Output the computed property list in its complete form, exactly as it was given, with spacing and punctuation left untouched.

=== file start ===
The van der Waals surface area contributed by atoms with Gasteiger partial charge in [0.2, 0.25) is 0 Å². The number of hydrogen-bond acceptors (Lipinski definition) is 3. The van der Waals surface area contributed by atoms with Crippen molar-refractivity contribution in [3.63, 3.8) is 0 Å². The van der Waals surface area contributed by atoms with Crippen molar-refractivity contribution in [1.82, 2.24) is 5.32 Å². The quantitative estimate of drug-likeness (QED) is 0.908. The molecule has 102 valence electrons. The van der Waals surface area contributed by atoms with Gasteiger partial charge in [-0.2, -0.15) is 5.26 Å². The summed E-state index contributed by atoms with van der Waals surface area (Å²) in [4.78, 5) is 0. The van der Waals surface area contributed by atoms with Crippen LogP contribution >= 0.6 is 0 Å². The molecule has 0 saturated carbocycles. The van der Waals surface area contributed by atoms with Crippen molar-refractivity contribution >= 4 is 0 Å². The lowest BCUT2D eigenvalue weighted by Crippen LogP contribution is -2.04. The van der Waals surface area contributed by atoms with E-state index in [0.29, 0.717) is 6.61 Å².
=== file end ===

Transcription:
The van der Waals surface area contributed by atoms with Gasteiger partial charge in [0.2, 0.25) is 0 Å². The number of hydrogen-bond acceptors (Lipinski definition) is 3. The van der Waals surface area contributed by atoms with Crippen molar-refractivity contribution in [3.63, 3.8) is 0 Å². The van der Waals surface area contributed by atoms with Crippen molar-refractivity contribution in [1.82, 2.24) is 5.32 Å². The quantitative estimate of drug-likeness (QED) is 0.908. The molecule has 102 valence electrons. The van der Waals surface area contributed by atoms with Gasteiger partial charge in [-0.2, -0.15) is 5.26 Å². The summed E-state index contributed by atoms with van der Waals surface area (Å²) in [4.78, 5) is 0. The van der Waals surface area contributed by atoms with Crippen LogP contribution >= 0.6 is 0 Å². The molecule has 0 saturated carbocycles. The van der Waals surface area contributed by atoms with Crippen molar-refractivity contribution >= 4 is 0 Å². The lowest BCUT2D eigenvalue weighted by Crippen LogP contribution is -2.04. The van der Waals surface area contributed by atoms with E-state index in [0.29, 0.717) is 6.61 Å².